The role of the DD vs. II genotype is unclear in healthy, active individuals. Whilst in patients who regularly participated in sport accrued shorter hospital stay time (P = 0.04). The type of surgery performed significantly affects patients’ time to convalescence (P = 0.03). Patients’ time in hospital after oncological surgeries is longer, regardless of whether chemotherapy was received or not. Based on the collected data, it was not possible to indicate a common genotype predisposing resistance to physical stress in both examined groups, with no statistically significant correlation between the ID polymorphism of ACE gene in either group. However, the noted tendencies may suggest a role of allele I and II genotypes in patient convalescence and as such, necessitates further investigation.

Keywords: Genotype; Maximal intensity effort; Climbers; Surgical patients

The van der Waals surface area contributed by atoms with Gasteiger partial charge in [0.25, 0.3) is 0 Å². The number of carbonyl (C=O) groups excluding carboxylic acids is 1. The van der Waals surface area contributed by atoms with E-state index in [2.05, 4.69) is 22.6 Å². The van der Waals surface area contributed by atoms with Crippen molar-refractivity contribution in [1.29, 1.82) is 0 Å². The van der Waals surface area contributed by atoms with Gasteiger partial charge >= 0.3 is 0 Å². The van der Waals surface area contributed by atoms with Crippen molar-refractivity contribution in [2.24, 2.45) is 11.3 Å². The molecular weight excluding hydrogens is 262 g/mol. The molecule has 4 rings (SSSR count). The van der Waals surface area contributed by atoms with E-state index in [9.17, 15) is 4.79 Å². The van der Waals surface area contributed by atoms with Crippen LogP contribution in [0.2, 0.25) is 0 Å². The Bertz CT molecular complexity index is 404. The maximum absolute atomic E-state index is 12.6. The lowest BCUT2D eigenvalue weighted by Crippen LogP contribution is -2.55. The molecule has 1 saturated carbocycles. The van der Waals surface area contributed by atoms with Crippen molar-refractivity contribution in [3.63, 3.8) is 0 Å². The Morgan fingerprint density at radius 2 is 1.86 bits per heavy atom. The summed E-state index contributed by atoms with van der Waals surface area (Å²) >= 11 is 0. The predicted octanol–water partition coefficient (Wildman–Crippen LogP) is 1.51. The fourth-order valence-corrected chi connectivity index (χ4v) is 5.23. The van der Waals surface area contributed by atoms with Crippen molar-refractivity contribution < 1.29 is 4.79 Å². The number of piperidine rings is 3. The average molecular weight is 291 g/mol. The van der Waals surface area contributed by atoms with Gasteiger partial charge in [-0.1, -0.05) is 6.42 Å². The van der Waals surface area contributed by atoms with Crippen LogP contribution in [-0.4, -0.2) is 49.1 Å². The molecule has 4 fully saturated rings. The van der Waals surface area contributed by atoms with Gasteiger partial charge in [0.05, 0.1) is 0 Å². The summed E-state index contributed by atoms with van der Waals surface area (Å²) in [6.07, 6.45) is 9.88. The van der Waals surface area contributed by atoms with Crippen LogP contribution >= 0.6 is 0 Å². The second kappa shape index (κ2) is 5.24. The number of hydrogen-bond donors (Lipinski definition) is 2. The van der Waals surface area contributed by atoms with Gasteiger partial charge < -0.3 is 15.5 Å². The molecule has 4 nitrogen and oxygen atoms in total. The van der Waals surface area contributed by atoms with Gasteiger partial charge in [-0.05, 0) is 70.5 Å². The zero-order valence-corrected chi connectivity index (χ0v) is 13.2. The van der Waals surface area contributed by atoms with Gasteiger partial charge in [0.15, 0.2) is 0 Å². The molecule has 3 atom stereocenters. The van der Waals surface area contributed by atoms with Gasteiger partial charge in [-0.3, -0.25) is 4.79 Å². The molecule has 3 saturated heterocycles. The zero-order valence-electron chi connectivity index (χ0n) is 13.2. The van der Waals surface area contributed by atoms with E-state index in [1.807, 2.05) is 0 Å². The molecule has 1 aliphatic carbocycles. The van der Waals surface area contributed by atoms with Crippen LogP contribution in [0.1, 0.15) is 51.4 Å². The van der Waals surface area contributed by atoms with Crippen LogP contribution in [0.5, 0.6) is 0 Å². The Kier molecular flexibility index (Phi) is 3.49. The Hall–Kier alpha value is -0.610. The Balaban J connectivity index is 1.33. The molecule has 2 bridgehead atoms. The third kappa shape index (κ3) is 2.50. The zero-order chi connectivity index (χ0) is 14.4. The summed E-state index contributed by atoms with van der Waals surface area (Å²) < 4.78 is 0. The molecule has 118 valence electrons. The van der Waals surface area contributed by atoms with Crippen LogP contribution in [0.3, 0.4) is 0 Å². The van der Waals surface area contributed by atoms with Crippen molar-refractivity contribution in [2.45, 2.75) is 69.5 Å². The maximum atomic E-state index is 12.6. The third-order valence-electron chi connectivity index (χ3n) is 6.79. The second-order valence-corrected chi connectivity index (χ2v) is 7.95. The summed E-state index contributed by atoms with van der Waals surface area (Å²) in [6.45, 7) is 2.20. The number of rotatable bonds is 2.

Since 1923, maximal oxygen uptake (V̇O2max) has referred to the oxygen uptake attained during maximal intensity exercise that could not be increased despite further exercise workload increments, thereby defining the limits of the cardio respiratory system. Surgical intervention requires the human body to undergo high physical stress, including hypoxia, which influences tissue regeneration after surgery as a consequence of an oxygen delivery versus consumption mismatch that occurs when cell proliferation exceeds neoangiogenesis [1]. Hypoxia inhibits, or even prohibits, continuing physical and intellectual activity during and post-surgical interventions, contributing to the prolongation of tissue recovery and patient’s general convalescence. Interestingly, in Rossetti et al. [2], physically active individuals, with greater sea-level fitness levels, reported less strenuous effort during simulated and actual physical activities, had better mood levels (less fatigue), and chose a higher step rate during perceptually regulated exercise, and did not suffer from any worsened arterial oxygen desaturation. Comparatively, surgical patients with acceptable levels of endurance performance are shown to recover, relatively better, are discharged home earlier, and return to their daily activities sooner than patients with low levels [3].